Honolulu officials continue to negotiate with the U.S. Department of Housing and Urban Development over how much money the city owes the federal agency for mismanaging grant funds that were given to a Central Oahu nonprofit.

HUD just lowered their demand to $3 million.

For years the city and HUD have been fighting over Community Development Block Grant money that was supposed to go toward serving the elderly and developmentally disabled at ORI Anuenue Hale in Wahiawa.

But problems, including allegations of kickbacks, political favoritism and lax city oversight, have plagued the deal, resulting in the city and ORI falling out of compliance with HUD’s grant rules.

In June, HUD told the city it would have to pay back the nearly $8 million in block grant money it had given to ORI. The city countered with an offer to pay back only $1.88 million along with a commitment to bring ORI back into compliance with federal grant rules.

In a Sept. 27 letter that was released Thursday, HUD offered its response, telling city officials that the federal agency would be willing to accept about $3 million.

HUD also clarified to the city that if Honolulu is unable to bring ORI into compliance then it will be on the hook for the remaining balance, which is about $5 million.

“After reviewing the City’s response and proposals, HUD first would like to acknowledge the City’s efforts to address the complicated issues identified in the June, 3, 2013 report,” wrote Mark Chandler, the director of community planning and development in HUD’s Honolulu Field Office.

“The city’s proposals indicate the potential to resolve all findings and concerns. However, at this time HUD cannot accept all the City’s proposals.”

Chandler’s Sept. 27 letter goes point-by-point through the various concerns the federal agency has had with Honolulu over its management of the grant funds that went to ORI. It also summarizes the city’s responses to those concerns with a discussion about whether Honolulu’s actions have been good enough.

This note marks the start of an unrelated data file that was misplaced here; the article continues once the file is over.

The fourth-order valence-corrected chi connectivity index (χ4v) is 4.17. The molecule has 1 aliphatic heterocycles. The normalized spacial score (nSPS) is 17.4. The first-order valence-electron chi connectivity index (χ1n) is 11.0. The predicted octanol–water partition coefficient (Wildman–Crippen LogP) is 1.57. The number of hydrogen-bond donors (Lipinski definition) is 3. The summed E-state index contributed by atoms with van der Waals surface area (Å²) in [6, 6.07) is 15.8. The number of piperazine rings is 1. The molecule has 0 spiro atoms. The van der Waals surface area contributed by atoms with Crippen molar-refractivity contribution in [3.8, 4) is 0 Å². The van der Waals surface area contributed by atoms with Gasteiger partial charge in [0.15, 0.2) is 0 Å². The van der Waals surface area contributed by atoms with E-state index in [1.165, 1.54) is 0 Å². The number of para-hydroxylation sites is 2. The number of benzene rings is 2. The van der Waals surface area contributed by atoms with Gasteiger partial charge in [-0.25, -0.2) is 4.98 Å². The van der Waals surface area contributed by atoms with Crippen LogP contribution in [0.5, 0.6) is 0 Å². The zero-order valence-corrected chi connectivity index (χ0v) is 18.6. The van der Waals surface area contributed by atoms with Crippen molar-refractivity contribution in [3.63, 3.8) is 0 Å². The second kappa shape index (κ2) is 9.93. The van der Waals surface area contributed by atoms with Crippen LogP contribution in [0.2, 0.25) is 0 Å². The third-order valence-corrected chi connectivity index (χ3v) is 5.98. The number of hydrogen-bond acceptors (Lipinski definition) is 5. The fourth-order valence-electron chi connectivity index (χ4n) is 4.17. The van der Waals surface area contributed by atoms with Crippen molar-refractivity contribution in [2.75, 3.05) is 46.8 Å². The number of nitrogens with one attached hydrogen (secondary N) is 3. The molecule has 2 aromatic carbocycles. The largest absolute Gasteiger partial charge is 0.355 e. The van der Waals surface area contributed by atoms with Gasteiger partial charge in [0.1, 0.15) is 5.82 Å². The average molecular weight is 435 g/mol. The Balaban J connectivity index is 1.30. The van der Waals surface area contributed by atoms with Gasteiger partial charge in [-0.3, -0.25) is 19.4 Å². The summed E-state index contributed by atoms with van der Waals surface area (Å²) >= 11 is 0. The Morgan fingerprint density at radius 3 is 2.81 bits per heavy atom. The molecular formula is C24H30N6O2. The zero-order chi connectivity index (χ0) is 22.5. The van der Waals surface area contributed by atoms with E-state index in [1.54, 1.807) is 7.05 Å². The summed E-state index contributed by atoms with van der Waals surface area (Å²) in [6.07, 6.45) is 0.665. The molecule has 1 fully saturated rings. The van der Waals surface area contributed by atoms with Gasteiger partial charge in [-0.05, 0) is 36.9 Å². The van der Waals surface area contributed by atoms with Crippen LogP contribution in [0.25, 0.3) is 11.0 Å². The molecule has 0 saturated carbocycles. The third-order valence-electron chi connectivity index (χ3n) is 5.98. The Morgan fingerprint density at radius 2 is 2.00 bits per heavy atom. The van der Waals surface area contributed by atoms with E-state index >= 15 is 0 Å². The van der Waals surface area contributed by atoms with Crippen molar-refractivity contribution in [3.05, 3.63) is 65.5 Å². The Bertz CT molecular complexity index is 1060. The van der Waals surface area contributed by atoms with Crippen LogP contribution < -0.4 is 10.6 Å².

In many cases the HUD noted the city is heading in the right direction by updating its record-keeping systems and reorganizing its departments to provide better oversight of its grant program.

But there are still some problem areas, particularly when it comes to how the city deals with conflicts of interest.

Serious allegations were uncovered during HUD’s years-long investigation of ORI, including those of possible kickbacks between the non-profit group and a contractor, not to mention the use of campaign contributions to get political favors from city employees

The city told the U.S. Attorneys Office about the kickback scenario and performed its own internal investigation into the possible conflicts of interest related to political contributions and a $1.2 million loan-forgiveness deal for ORI.

That investigation found that none of the city officials who received money from ORI had a conflict because they didn’t receive a direct benefit.

HUD’s letter also notes that the city argued that the First Amendment protects the rights of individuals to make political contributions.

But Chandler said this doesn’t go far enough when it comes to satisfying HUD”s rules for conflicts of interest, and he disagreed with the argument that there is no conflict if an individual doesn’t receive a direct benefit.

Chandler also made clear that HUD doesn’t believe that ORI violated any rules in this regard.

“ORI and its representatives did nothing wrong contributing funds to the City employee’s political campaign,” Chandler said. “The finding is and has been solely against the City and its failure to comply with the program conflict of interest regulation.”

Chandler added that the city’s failure to comply with the conflict-of-interest policy has been “an on-going problem” and that the city needs to fix it.

Honolulu spokesman Jesse Broder Van Dyke said the city has no comment on HUD’s response due to the possibility of future legal action.

Among the politicians who received money from ORI representatives are former Mayor Mufi Hannemann, current Mayor Kirk Caldwell and Honolulu City Council Chair Ernie Martin.

ORI and its attorneys have refuted any wrongdoing, saying HUD is overreaching.

Read Chandler’s letter here:

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